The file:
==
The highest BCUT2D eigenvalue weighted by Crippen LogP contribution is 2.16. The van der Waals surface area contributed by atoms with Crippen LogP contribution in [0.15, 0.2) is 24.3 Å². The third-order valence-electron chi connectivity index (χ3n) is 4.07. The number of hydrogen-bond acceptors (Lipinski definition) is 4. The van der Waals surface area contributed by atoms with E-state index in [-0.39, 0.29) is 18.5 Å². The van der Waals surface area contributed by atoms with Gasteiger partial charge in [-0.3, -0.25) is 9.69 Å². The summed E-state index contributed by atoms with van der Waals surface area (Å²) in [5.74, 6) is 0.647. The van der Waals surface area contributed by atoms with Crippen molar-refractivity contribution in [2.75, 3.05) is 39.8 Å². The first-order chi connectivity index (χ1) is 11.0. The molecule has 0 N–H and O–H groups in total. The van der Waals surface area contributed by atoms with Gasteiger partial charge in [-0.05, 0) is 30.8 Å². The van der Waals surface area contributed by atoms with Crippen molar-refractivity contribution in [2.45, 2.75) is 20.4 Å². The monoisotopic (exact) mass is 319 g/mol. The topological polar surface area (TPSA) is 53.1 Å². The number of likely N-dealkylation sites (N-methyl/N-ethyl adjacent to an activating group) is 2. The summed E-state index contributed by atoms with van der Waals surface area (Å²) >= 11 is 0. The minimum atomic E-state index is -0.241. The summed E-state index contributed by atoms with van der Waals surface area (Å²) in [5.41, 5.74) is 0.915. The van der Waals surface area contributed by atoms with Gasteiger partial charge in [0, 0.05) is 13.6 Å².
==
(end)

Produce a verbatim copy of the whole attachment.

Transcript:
The highest BCUT2D eigenvalue weighted by Crippen LogP contribution is 2.16. The van der Waals surface area contributed by atoms with Crippen LogP contribution in [0.15, 0.2) is 24.3 Å². The third-order valence-electron chi connectivity index (χ3n) is 4.07. The number of hydrogen-bond acceptors (Lipinski definition) is 4. The van der Waals surface area contributed by atoms with E-state index in [-0.39, 0.29) is 18.5 Å². The van der Waals surface area contributed by atoms with Gasteiger partial charge in [-0.3, -0.25) is 9.69 Å². The summed E-state index contributed by atoms with van der Waals surface area (Å²) in [5.74, 6) is 0.647. The van der Waals surface area contributed by atoms with Crippen molar-refractivity contribution in [2.75, 3.05) is 39.8 Å². The first-order chi connectivity index (χ1) is 11.0. The molecule has 0 N–H and O–H groups in total. The van der Waals surface area contributed by atoms with Gasteiger partial charge in [-0.05, 0) is 30.8 Å². The van der Waals surface area contributed by atoms with Crippen molar-refractivity contribution in [2.45, 2.75) is 20.4 Å². The monoisotopic (exact) mass is 319 g/mol. The topological polar surface area (TPSA) is 53.1 Å². The number of likely N-dealkylation sites (N-methyl/N-ethyl adjacent to an activating group) is 2. The summed E-state index contributed by atoms with van der Waals surface area (Å²) >= 11 is 0. The minimum atomic E-state index is -0.241. The summed E-state index contributed by atoms with van der Waals surface area (Å²) in [5.41, 5.74) is 0.915. The van der Waals surface area contributed by atoms with Gasteiger partial charge in [0, 0.05) is 13.6 Å².